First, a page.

13 June 2010

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Part 19 – Indian Legal History - Criminal Court System 1790 – Defects and Changes

Part 19 – Indian Legal History - Criminal Court System 1790 – Defects and Changes

Reality Views by sm –
Sunday, June 13, 2010

Cornwallis introduced, made changes in criminal system in 1790
•Lower Level - Magistrate
•Middle Level - Courts of Circuit
•Top Level – Sadar Nizamat Adalat

The judges of the district diwani adalats acted as magistrates.
The main duty of the magistrate was to arrest the accused person; hold inquiries into the commission of crime find the evidence, if evidence was found against accused then commit them for trial to the Court of Circuit which visited each district once in six months.
Cornwallis had instituted 4 Courts of Circuit to try criminal cases arising in Bengal, Bihar and Orissa.
In 1802 court of circuit tried 2,820 cases, charges involving 5667 accused persons.

1790 - Types of Crimes People committed –
•Gang robbery
•Rape etc just named few

The main defect in this type of system was that accused was tried after long time after the commission of crime.
In this period the accused was kept in a jail.
If accused was innocent then he suffered in justice.
Limited number of judges. – Only one magistrate in the district with civil and criminal both functions.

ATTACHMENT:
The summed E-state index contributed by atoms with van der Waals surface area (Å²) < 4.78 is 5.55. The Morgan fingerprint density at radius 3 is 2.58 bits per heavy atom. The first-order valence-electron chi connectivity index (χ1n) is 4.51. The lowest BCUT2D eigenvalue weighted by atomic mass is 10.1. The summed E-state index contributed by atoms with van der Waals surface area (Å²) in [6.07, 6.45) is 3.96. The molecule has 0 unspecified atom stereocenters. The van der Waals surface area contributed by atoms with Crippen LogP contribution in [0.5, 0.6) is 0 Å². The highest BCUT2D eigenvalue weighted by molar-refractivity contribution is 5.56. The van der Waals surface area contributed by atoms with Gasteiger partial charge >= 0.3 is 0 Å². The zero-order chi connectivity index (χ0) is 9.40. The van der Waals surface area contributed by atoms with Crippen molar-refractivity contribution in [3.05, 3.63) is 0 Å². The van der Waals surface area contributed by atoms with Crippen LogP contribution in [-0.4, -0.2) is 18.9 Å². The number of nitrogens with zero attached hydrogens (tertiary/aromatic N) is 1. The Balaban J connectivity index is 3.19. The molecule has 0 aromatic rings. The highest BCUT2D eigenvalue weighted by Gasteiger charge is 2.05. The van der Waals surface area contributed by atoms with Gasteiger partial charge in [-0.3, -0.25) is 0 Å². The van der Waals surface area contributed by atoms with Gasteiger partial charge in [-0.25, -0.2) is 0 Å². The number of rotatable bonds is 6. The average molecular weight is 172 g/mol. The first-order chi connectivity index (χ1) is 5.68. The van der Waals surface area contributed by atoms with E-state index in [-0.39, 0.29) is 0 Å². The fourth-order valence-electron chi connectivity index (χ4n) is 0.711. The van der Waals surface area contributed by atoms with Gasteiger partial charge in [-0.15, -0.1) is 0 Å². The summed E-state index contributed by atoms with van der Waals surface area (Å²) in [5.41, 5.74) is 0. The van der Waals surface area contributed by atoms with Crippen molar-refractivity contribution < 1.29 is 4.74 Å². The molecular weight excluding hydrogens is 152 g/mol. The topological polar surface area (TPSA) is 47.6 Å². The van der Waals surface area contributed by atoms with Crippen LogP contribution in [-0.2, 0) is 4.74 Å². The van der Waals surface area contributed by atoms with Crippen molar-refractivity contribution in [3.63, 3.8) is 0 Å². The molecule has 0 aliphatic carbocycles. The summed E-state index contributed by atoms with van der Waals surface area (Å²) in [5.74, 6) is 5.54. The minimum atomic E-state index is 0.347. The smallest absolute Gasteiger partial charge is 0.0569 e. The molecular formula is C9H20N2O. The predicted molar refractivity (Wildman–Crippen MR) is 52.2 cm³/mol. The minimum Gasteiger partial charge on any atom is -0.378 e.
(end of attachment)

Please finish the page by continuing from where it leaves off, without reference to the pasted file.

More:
Changes Introduced –
Regulation XIII Of 1796 – The assistants to the district magistrates were authorized
To exercise the judicial powers vested in the magistrates.

Regulation XVI of 1810 provided for the appointment of magistrates other than the district judges as well as of joint and assistant magistrates.
The Governor General in council got power to appoint any person as a magistrate in district.
The joint and assistant magistrates were to have the same powers as the district magistrates but were to be subordinate to the district magistrates.

Regulation XII Of 1818 enhanced the powers of the magistrate to give sentence of 2 years imprisonment with hard labour and a corporal punishment not exceeding thirty stripes.

Regulation IV of 1821 authorized the Governor General in Council to appoint a collector or any other revenue officer to exercise the whole or part of the powers and duties of magistrates.